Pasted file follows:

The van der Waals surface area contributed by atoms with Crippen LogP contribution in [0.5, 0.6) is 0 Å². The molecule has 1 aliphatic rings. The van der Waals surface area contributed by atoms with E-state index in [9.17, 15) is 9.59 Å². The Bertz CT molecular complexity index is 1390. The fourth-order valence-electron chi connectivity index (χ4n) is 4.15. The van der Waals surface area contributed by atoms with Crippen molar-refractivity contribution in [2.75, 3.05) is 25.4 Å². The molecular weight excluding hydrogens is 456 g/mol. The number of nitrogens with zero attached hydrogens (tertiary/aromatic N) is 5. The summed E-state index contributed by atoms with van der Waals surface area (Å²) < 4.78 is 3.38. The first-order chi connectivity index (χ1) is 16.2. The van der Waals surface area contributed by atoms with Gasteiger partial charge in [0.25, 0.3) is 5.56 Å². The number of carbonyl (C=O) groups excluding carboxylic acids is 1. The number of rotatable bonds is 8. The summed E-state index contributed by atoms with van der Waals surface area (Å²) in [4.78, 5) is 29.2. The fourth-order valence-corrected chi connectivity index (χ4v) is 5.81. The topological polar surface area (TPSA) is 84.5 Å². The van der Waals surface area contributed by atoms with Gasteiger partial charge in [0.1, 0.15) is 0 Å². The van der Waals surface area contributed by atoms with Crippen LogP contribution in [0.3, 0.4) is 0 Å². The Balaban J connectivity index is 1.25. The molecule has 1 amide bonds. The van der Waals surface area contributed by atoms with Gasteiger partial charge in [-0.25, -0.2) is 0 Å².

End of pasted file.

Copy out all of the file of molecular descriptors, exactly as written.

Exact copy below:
The van der Waals surface area contributed by atoms with Crippen LogP contribution in [0.5, 0.6) is 0 Å². The molecule has 1 aliphatic rings. The van der Waals surface area contributed by atoms with E-state index in [9.17, 15) is 9.59 Å². The Bertz CT molecular complexity index is 1390. The fourth-order valence-electron chi connectivity index (χ4n) is 4.15. The van der Waals surface area contributed by atoms with Crippen molar-refractivity contribution in [2.75, 3.05) is 25.4 Å². The molecular weight excluding hydrogens is 456 g/mol. The number of nitrogens with zero attached hydrogens (tertiary/aromatic N) is 5. The summed E-state index contributed by atoms with van der Waals surface area (Å²) < 4.78 is 3.38. The first-order chi connectivity index (χ1) is 16.2. The van der Waals surface area contributed by atoms with Gasteiger partial charge in [0.25, 0.3) is 5.56 Å². The number of carbonyl (C=O) groups excluding carboxylic acids is 1. The number of rotatable bonds is 8. The summed E-state index contributed by atoms with van der Waals surface area (Å²) in [4.78, 5) is 29.2. The fourth-order valence-corrected chi connectivity index (χ4v) is 5.81. The topological polar surface area (TPSA) is 84.5 Å². The van der Waals surface area contributed by atoms with Gasteiger partial charge in [0.1, 0.15) is 0 Å². The van der Waals surface area contributed by atoms with Crippen LogP contribution in [0.3, 0.4) is 0 Å². The Balaban J connectivity index is 1.25. The molecule has 1 amide bonds. The van der Waals surface area contributed by atoms with Gasteiger partial charge in [-0.25, -0.2) is 0 Å².